They cram so much plot into this thing that I have completely ignored the other half of this movie!  A blond sees visions of Mike, while he dreams about her.  When her grandpa dies, he ends up buried by The Tall Man, who has a priest under his sway...somehow.  Tall Man turns her grandma into a midget and tries to capture her- just because.  Thankfully, Mike and Reggie show up to save the day, since Alchemy lives in the same town as the woman.  We get a showdown between the duo of Mike and Reggie and The Tall Man, his army of midgets, the flying orbs and his pair of evil morticians.  Hmm, I'd say that they are boned.  To make matters worse, the orbs have a shit-ton of new add-ons, including side-blades, a targeting laser, a heat ray and a blood pump.  Ease up on the Apps, Tall Man!  Reggie has a chainsaw duel with one of them before giving him a saw-blade to the nuts.  Ease up on ripping off other horror sequels, Don!  The other one gets killed by one of the orbs, even getting it stuck in his chest.  The defeat of Tall Man is very intense, including having one of the orbs plop his 'brain' out, having acid injected into his blood stream and getting melted.  In spite of this, he still finds time to take over Alchemy and give us a second bleak, twist ending.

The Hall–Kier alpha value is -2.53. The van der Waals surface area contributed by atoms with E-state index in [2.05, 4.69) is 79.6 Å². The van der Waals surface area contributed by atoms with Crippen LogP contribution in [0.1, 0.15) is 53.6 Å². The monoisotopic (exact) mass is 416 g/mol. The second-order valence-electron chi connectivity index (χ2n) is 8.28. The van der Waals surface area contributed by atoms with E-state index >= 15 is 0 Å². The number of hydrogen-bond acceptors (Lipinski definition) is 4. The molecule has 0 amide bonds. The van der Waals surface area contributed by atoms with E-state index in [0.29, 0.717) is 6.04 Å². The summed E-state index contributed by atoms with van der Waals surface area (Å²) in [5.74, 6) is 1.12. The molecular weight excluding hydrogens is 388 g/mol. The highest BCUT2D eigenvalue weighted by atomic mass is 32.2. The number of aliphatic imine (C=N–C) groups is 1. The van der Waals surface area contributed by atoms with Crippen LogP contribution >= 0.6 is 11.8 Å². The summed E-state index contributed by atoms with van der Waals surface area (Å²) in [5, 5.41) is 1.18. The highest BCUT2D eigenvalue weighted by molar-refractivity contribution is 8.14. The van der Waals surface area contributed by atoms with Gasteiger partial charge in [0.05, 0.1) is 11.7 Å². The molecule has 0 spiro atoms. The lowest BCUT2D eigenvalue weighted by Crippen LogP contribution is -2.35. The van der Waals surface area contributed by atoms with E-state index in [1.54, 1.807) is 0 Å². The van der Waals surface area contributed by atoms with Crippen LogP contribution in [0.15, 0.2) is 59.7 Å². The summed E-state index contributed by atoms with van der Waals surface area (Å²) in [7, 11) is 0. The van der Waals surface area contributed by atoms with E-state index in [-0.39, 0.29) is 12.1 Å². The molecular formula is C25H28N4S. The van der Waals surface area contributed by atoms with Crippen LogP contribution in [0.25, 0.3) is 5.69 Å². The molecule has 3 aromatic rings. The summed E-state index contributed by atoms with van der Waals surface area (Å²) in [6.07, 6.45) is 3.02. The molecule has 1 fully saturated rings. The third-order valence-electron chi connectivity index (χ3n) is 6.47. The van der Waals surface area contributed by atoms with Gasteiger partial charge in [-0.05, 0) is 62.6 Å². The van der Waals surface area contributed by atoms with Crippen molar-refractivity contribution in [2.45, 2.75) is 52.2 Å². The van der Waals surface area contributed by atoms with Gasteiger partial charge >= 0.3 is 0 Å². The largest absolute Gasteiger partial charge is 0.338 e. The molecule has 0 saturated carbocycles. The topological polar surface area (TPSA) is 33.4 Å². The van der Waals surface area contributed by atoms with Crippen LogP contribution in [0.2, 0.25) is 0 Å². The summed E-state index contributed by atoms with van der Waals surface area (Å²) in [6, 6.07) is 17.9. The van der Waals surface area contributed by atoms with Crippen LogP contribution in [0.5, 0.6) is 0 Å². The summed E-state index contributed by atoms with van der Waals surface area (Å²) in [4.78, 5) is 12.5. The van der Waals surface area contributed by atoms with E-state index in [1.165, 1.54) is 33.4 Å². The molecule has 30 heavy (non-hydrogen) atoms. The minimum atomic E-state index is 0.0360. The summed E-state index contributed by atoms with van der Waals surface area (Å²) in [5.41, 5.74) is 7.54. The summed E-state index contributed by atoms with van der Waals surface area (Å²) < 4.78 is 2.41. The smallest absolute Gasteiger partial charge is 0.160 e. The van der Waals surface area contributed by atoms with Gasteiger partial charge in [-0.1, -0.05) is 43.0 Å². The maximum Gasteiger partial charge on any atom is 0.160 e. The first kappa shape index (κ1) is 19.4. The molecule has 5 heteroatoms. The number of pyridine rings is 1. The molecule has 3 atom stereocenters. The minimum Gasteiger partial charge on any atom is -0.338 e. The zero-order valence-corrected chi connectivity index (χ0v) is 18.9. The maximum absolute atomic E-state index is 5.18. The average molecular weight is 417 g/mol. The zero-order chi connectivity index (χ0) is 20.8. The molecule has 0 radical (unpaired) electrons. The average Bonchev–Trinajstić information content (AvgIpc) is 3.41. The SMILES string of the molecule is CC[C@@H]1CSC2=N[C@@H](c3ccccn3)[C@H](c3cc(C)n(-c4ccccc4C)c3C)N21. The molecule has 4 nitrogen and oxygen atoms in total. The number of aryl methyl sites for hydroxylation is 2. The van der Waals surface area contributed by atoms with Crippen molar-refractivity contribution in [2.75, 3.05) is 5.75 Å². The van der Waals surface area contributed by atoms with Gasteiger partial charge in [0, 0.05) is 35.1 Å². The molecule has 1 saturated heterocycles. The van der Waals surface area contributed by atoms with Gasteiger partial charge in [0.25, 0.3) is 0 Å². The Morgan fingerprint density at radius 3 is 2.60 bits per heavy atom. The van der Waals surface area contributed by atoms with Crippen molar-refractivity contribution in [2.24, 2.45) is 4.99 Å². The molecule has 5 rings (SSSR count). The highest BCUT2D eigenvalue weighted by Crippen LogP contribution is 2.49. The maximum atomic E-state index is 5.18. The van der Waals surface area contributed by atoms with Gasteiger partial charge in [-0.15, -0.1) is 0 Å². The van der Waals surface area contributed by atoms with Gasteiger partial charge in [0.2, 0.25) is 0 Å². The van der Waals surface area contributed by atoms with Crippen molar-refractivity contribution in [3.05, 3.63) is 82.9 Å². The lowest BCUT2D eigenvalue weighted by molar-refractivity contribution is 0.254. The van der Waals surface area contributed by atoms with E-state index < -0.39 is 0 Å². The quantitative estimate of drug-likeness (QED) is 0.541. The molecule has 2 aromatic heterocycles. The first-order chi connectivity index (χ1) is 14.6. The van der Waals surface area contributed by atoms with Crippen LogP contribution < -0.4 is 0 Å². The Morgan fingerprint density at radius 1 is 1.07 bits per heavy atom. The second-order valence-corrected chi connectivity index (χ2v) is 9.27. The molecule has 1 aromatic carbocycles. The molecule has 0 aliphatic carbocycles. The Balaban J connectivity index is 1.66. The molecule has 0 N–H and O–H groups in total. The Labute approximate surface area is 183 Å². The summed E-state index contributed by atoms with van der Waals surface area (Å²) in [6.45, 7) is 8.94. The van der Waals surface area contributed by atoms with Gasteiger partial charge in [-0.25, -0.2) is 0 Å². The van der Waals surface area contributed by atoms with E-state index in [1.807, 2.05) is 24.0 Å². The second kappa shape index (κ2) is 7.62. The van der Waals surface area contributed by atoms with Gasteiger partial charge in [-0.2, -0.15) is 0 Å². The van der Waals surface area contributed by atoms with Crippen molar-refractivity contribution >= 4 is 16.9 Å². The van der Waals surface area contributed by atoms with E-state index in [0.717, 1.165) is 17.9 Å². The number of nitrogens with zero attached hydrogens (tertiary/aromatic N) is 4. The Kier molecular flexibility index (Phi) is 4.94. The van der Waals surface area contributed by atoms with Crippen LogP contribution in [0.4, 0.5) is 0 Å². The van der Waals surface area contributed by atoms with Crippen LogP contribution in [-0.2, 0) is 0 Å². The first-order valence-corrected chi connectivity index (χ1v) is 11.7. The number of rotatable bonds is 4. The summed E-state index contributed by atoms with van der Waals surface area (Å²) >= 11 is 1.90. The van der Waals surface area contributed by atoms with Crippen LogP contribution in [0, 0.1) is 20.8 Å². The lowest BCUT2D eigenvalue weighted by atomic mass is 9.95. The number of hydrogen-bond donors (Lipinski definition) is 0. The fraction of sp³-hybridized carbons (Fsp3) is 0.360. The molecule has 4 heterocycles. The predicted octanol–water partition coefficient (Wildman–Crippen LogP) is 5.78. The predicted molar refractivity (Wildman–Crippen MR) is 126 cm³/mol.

This movie is good, but there are some noticeable issues lingering about.  First off, the focus on more horror, including bloody deaths and brain drills, is welcome.  Considering the weird, dream-like atmosphere of the first film, it's unique.  On the flip-side, this is a 180-degree shift from the first movie, which probably scared off all of the 'art house' fans of the first one.  The movie introduces a ton of new characters, but most of them don't last long enough to really do anything.  The evil morticians are neat, but get no back-story or explanation for their actions.  Are they possessed or just evil freaks?  In addition, the orbs become a more important part of the story and get a ton of upgrades, as mentioned above.  With that, however, we get the questions of how this happened, who did all of this outside work and why he needs them?  No answers here.  James Le Gros does a good job as 'Mike' and Reggie Bannister is, well, Reggie.  The sudden addition of James is a change for the better, but is a bit distracting.  Ironically, restoring status quo will have the same result!  As a whole, this movie is the big, angry brother to the thoughtful, dreamy Phantasm.  If you hate the original, that's good for you.  If you love the original, you may just want to enjoy your favorite parts of that 1979 film- they're not coming back.
Up next, the Phantasm series becomes a trilogy and officially jumps the shark.  Ironically, they do this while also bringing the cast back together!  Stay tuned...

1 comment:

  1. I rate the films in the order in which they were released, I like this one for the expanded scope and bigger action, not so much for Reggie's continued antics.